Human Rights Commissioner Petr Uhl reproached the Interior Ministry for not having taken any concrete steps towards controlling the two extremist groups.
In July the government gave the Ministry a deadline for the end of October.
By taking concrete action on Monday November 1st, the Ministry has taken action only one day late. Better late than never.
Secret police officer receives reduced prison sentence
So, what kind of concrete steps are we talking about, what has the Ministry done to deal with the actions of these groups?
Well, late on Monday the Interior Ministry announced that they have sent letters to two groups - the Patriotic Front and the National Alliance - notifying them that they have broken the law. The government cannot just ban groups at will
So, they have 30 days to declare (in writing) that they will stop all illegal acts.
If they fail to do so, the government will ban the groups.
And specifically, what laws have the two groups broken?
Interior Minister Vaclav Grulich said on Monday that the groups are accused of "speeches which incite racial hatred and intolerance " Take the demonstrations that were held by the Patriotic Front last Thursday in Prague on Czech national day. Members of the National Front were there publicly declaring that the Holocaust did not take place, that it was fabricated - denying the genocide of the Jews and the existence of concentration camps. In the following excerpt, spokesman for the Patriotic Front Jan Skacel is speaking to journalists on Monday:
He is saying that the Patriotic Front does not think the Holocaust can be discussed freely. The Holocaust is only a Jewish and German problem and does not concern Czechs in the slightest.
And how have the two extreme right groups reacted to the letter from the Interior Ministry?
Well, Jan Skacal of the Patriotic Front has said that their group has not done anything illegal. If their group is banned, they will appeal the decision in court.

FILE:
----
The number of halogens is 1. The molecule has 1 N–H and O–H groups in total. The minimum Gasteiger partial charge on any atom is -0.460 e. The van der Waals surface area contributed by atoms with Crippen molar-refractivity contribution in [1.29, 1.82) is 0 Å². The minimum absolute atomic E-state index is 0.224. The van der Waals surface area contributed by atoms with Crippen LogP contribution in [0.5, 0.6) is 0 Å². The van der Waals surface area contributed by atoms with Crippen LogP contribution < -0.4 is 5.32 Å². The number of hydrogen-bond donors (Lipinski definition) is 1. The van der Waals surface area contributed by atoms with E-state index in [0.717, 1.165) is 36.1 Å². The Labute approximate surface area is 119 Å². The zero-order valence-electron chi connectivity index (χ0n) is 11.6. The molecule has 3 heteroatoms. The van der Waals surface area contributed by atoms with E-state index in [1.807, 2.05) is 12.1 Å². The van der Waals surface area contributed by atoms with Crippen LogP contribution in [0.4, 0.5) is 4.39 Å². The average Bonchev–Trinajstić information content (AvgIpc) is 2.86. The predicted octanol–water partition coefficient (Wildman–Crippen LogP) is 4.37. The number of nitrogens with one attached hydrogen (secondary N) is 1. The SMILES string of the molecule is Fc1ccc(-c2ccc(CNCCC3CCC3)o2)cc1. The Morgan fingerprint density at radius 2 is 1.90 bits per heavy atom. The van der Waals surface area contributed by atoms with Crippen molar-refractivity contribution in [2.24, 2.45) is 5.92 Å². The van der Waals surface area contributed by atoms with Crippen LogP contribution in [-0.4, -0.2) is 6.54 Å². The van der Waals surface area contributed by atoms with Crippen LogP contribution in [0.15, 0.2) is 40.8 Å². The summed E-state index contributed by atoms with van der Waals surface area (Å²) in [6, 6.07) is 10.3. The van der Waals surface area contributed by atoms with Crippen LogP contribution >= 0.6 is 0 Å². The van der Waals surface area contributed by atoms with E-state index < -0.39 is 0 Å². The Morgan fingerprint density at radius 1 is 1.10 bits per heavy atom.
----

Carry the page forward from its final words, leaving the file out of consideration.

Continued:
If this does not work, he said they would start another organisation or go into politics. So, the Ministry of the Interior expects a fight.
Following a ruling by the Municipal Court in Prague, the prison sentence of 76 year old Ladislav Macha, accused of torturing a village parson back in the 1950s , has been reduced from five to two years. But it's not yet clear if this Communist secret police officer will ever serve time in prison. Alena Skodova has more:
Macha's attorney, Kolja Kubicek told newsmen on Monday that the case will be decided at the Prague 6 district court. But, he said, the fact that Macha is 76 years old and in poor health, might mean that he will most probably never end up in prison.
Czech-Roma housing estate evokes controversy
In the early 1950s, when the Communists' grip on post-war Czechoslovakia was at its toughest, Macha was appointed the chief investigator of a case known under the name of "The Cihost miracle."
During an advent mass on Sunday, December 11th, 1949 in the village of Cihost in Eastern Bohemia, a 50 centimeters long cross on the main altar moved several times from side to side. Chief investigator, Ladislav Macha had the local parson, Josef Toufar, placed in the infamous Valdice prison, where he was forced to spend several days in a cold cellar, without food or drink. Several days later, Macha beat the parson up with a club to force him to confess that the whole "miracle" had been staged by him, with the help of a home-made technical device. Although the whole event has remained a mystery until now, the most probable explanation is that the moving cross had been staged by the communist secret police themselves, with the intention of preparing the ground for the forthcoming trials of prominent figures in the Roman Catholic church. Shortly after parson Toufar was arrested, many other church dignitaries ended up in police cells, and many of them then spent long years in communist prisons. The Communist regime had described the event in Cihost as an anti-Communist conspiracy organized by the Catholic church against the government.
Parson Josef Toufar died in February 1950 of internal injuries in a Prague hospital, where he had been taken directly from the Valdice prison.
There is much being said nowadays about the process of integration of Romanies into Czech society. Whenever an open debate on Czech public radio takes place on this particular topic the station is flooded by phone calls from listeners with respect to how things should be done. Our Ostrava based correspondent Zuzana Smidova reports on a project aimed to help Czech and Romany flood victims find new homes -which goes to show how controversial proposed solutions may be not just between Czechs and Romanies - but within the Roma community itself.